initial consonant of the following word (except for certain consonants).
 For instance, in BH, we have /su:s/ (horse), but /ha ssu:s/ (the horse).
The same would seem to apply to Phenician (see the grammars by Segert, van
 den Branden), although we have only one epigraphic attestation in Punic.
The explanation is that a proto-article is reconstructed as */han/ or
 */hal/, so that */hal su:s/) */has su:s/, then reinterpreted as /ha
 ssu:s/. This hypothesis has been connected with the Arabic data : the final
 C of the article /?al/ is assimilated to the initial C of the following
 word (at least for the socalled "sun" Cs). For instance: /?as samak/ (the f

46or Arabic, Gibson adds this:
In Tunisian Arabic there is a clearer case ( is schwa):
shaaf-t 'saw-3SF' "She saw"
shaaf-tt-u 'saw-3SF-3SM' "She saw him"
The doubling is done to maintain syllable structure, but this is not the20
normal way. We would normally expect the elision of , to shaaf-t-u, but20
this does not happen in the 3S Feminine past.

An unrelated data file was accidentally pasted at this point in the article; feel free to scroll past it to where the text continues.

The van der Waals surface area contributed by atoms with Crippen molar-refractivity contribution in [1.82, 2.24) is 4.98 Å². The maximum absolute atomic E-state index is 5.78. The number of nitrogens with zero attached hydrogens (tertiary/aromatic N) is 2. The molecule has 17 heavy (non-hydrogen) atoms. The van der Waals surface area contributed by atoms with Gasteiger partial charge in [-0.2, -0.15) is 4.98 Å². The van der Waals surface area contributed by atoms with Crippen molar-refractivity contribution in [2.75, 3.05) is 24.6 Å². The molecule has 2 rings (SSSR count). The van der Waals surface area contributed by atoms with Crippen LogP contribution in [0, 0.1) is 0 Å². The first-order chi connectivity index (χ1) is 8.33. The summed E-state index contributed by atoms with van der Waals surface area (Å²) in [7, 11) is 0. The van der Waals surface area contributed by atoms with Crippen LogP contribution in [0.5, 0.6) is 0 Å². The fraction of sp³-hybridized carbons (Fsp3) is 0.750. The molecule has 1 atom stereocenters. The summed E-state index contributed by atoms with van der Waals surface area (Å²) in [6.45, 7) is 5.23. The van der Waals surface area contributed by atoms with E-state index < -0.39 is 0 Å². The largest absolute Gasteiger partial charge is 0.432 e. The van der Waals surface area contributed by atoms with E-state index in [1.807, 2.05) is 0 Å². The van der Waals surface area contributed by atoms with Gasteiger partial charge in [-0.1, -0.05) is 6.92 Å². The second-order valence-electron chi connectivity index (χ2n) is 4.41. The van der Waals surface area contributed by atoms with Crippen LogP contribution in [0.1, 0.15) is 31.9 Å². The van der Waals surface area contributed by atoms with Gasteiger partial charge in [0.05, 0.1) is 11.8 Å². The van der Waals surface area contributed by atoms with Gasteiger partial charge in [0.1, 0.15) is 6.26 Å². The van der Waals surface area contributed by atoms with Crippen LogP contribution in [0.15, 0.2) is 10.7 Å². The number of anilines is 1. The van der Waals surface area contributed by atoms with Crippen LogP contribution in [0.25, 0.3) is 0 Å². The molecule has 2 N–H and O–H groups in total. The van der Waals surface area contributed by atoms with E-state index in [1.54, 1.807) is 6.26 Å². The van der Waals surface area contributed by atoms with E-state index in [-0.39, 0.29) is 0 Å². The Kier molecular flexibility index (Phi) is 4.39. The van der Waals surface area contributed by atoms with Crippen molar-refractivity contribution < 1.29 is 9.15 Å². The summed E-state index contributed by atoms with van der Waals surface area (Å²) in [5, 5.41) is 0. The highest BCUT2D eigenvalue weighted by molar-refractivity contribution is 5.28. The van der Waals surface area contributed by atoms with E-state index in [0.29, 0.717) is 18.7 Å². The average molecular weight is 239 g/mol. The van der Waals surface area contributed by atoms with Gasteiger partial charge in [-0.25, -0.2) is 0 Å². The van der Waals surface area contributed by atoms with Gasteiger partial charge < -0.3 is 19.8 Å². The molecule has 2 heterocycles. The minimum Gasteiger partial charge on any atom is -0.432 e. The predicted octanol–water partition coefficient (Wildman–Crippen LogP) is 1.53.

A.4 - Classical Greek
In Attic Greek word-initial /r-/ goes to /rr-/ under certain conditions
 after a word ending in a short final V. In epic texts, or in other
 dialects, this gemination is extended to other sonants: /l-, m-, n-/. We
 even find /pp-/ attested in Boeotian

These four languages were the only instances known to me when I posted the
 query. Incidentally, note that they are different from the cases of Latin
 "hic" and "hoc", which were pronounced /hikk/ and /hokk/ before a word
 beginning with a V. The form /hokk/ is original (and /hikk/ analogically
 modelled after it), so that diachrony forces us to say that /hokk/ is
 simplified into /hok/ before a C-initial word.

Here are now the additional data kindly supplied by my respondents, which I
 paste freely.

A.5 - Finnish (Eccles, Siiroinen, Strade)
There is consonant gemination at word boundaries in certain cases in
 Finnish. It is morphologically conditioned though it is "syntactic".